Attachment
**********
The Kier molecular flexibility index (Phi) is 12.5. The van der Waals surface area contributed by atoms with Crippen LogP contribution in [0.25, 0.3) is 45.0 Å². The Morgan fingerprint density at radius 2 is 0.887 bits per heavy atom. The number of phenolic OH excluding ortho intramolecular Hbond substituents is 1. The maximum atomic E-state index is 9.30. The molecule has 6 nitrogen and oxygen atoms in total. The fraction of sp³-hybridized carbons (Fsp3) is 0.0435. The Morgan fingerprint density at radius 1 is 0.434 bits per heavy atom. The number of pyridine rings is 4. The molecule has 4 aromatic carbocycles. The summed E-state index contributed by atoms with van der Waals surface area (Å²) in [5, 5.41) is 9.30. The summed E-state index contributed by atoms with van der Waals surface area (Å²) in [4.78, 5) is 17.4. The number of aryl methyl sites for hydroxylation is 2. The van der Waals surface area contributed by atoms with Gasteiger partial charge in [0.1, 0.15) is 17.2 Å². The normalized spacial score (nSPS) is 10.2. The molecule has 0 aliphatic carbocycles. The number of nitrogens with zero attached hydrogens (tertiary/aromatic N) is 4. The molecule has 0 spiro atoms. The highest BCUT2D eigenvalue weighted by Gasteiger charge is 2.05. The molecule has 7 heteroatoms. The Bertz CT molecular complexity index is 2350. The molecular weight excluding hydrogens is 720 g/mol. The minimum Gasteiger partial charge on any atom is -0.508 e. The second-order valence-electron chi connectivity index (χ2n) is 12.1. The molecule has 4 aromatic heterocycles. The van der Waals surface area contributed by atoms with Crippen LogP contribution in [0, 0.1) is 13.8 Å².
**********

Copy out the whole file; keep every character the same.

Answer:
The Kier molecular flexibility index (Phi) is 12.5. The van der Waals surface area contributed by atoms with Crippen LogP contribution in [0.25, 0.3) is 45.0 Å². The Morgan fingerprint density at radius 2 is 0.887 bits per heavy atom. The number of phenolic OH excluding ortho intramolecular Hbond substituents is 1. The maximum atomic E-state index is 9.30. The molecule has 6 nitrogen and oxygen atoms in total. The fraction of sp³-hybridized carbons (Fsp3) is 0.0435. The Morgan fingerprint density at radius 1 is 0.434 bits per heavy atom. The number of pyridine rings is 4. The molecule has 4 aromatic carbocycles. The summed E-state index contributed by atoms with van der Waals surface area (Å²) in [5, 5.41) is 9.30. The summed E-state index contributed by atoms with van der Waals surface area (Å²) in [4.78, 5) is 17.4. The number of aryl methyl sites for hydroxylation is 2. The van der Waals surface area contributed by atoms with Gasteiger partial charge in [0.1, 0.15) is 17.2 Å². The normalized spacial score (nSPS) is 10.2. The molecule has 0 aliphatic carbocycles. The number of nitrogens with zero attached hydrogens (tertiary/aromatic N) is 4. The molecule has 0 spiro atoms. The highest BCUT2D eigenvalue weighted by Gasteiger charge is 2.05. The molecule has 7 heteroatoms. The Bertz CT molecular complexity index is 2350. The molecular weight excluding hydrogens is 720 g/mol. The minimum Gasteiger partial charge on any atom is -0.508 e. The second-order valence-electron chi connectivity index (χ2n) is 12.1. The molecule has 4 aromatic heterocycles. The van der Waals surface area contributed by atoms with Crippen LogP contribution in [0, 0.1) is 13.8 Å².